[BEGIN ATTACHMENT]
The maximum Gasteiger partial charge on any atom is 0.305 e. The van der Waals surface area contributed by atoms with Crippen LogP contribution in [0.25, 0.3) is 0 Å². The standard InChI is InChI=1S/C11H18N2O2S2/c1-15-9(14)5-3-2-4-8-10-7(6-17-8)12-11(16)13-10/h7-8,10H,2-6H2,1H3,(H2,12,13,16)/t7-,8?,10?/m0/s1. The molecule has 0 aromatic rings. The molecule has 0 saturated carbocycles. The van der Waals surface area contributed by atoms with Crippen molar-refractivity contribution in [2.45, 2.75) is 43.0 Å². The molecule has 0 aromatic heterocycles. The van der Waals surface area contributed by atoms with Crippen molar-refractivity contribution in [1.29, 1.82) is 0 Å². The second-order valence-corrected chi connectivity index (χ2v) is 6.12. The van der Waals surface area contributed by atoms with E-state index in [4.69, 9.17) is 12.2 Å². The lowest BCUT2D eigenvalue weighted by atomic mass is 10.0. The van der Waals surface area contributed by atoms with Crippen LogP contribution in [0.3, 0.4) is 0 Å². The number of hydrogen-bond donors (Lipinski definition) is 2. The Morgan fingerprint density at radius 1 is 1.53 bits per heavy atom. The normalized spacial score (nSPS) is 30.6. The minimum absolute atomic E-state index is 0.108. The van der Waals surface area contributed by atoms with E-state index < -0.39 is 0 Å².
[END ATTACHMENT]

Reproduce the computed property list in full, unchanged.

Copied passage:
The maximum Gasteiger partial charge on any atom is 0.305 e. The van der Waals surface area contributed by atoms with Crippen LogP contribution in [0.25, 0.3) is 0 Å². The standard InChI is InChI=1S/C11H18N2O2S2/c1-15-9(14)5-3-2-4-8-10-7(6-17-8)12-11(16)13-10/h7-8,10H,2-6H2,1H3,(H2,12,13,16)/t7-,8?,10?/m0/s1. The molecule has 0 aromatic rings. The molecule has 0 saturated carbocycles. The van der Waals surface area contributed by atoms with Crippen molar-refractivity contribution in [2.45, 2.75) is 43.0 Å². The molecule has 0 aromatic heterocycles. The van der Waals surface area contributed by atoms with Crippen molar-refractivity contribution in [1.29, 1.82) is 0 Å². The second-order valence-corrected chi connectivity index (χ2v) is 6.12. The van der Waals surface area contributed by atoms with E-state index in [4.69, 9.17) is 12.2 Å². The lowest BCUT2D eigenvalue weighted by atomic mass is 10.0. The van der Waals surface area contributed by atoms with Crippen LogP contribution in [0.3, 0.4) is 0 Å². The number of hydrogen-bond donors (Lipinski definition) is 2. The Morgan fingerprint density at radius 1 is 1.53 bits per heavy atom. The normalized spacial score (nSPS) is 30.6. The minimum absolute atomic E-state index is 0.108. The van der Waals surface area contributed by atoms with E-state index < -0.39 is 0 Å².